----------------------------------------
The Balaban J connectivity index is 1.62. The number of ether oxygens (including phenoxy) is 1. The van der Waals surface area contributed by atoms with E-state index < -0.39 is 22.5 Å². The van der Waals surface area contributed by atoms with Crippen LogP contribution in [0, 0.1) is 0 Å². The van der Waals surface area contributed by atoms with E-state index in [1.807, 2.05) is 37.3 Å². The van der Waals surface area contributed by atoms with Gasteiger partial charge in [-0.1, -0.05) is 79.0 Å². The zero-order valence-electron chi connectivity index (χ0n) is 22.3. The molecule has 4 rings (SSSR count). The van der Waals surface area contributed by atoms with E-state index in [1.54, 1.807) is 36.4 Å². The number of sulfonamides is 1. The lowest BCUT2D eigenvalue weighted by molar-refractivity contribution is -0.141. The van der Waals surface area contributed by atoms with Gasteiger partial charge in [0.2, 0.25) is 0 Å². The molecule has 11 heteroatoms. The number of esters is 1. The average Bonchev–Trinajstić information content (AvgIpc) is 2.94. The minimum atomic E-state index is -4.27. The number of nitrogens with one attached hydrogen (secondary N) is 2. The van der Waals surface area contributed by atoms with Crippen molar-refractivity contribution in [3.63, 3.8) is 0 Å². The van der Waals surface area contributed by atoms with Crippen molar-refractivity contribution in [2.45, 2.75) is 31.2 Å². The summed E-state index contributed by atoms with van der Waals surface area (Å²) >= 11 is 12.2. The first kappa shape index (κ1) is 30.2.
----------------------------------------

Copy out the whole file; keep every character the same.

The Balaban J connectivity index is 1.62. The number of ether oxygens (including phenoxy) is 1. The van der Waals surface area contributed by atoms with E-state index < -0.39 is 22.5 Å². The van der Waals surface area contributed by atoms with Crippen LogP contribution in [0, 0.1) is 0 Å². The van der Waals surface area contributed by atoms with E-state index in [1.807, 2.05) is 37.3 Å². The van der Waals surface area contributed by atoms with Gasteiger partial charge in [-0.1, -0.05) is 79.0 Å². The zero-order valence-electron chi connectivity index (χ0n) is 22.3. The molecule has 4 rings (SSSR count). The van der Waals surface area contributed by atoms with E-state index in [1.54, 1.807) is 36.4 Å². The number of sulfonamides is 1. The lowest BCUT2D eigenvalue weighted by molar-refractivity contribution is -0.141. The van der Waals surface area contributed by atoms with Gasteiger partial charge in [0.2, 0.25) is 0 Å². The molecule has 11 heteroatoms. The number of esters is 1. The average Bonchev–Trinajstić information content (AvgIpc) is 2.94. The minimum atomic E-state index is -4.27. The number of nitrogens with one attached hydrogen (secondary N) is 2. The van der Waals surface area contributed by atoms with Crippen molar-refractivity contribution in [3.63, 3.8) is 0 Å². The van der Waals surface area contributed by atoms with Crippen molar-refractivity contribution in [2.45, 2.75) is 31.2 Å². The summed E-state index contributed by atoms with van der Waals surface area (Å²) >= 11 is 12.2. The first kappa shape index (κ1) is 30.2.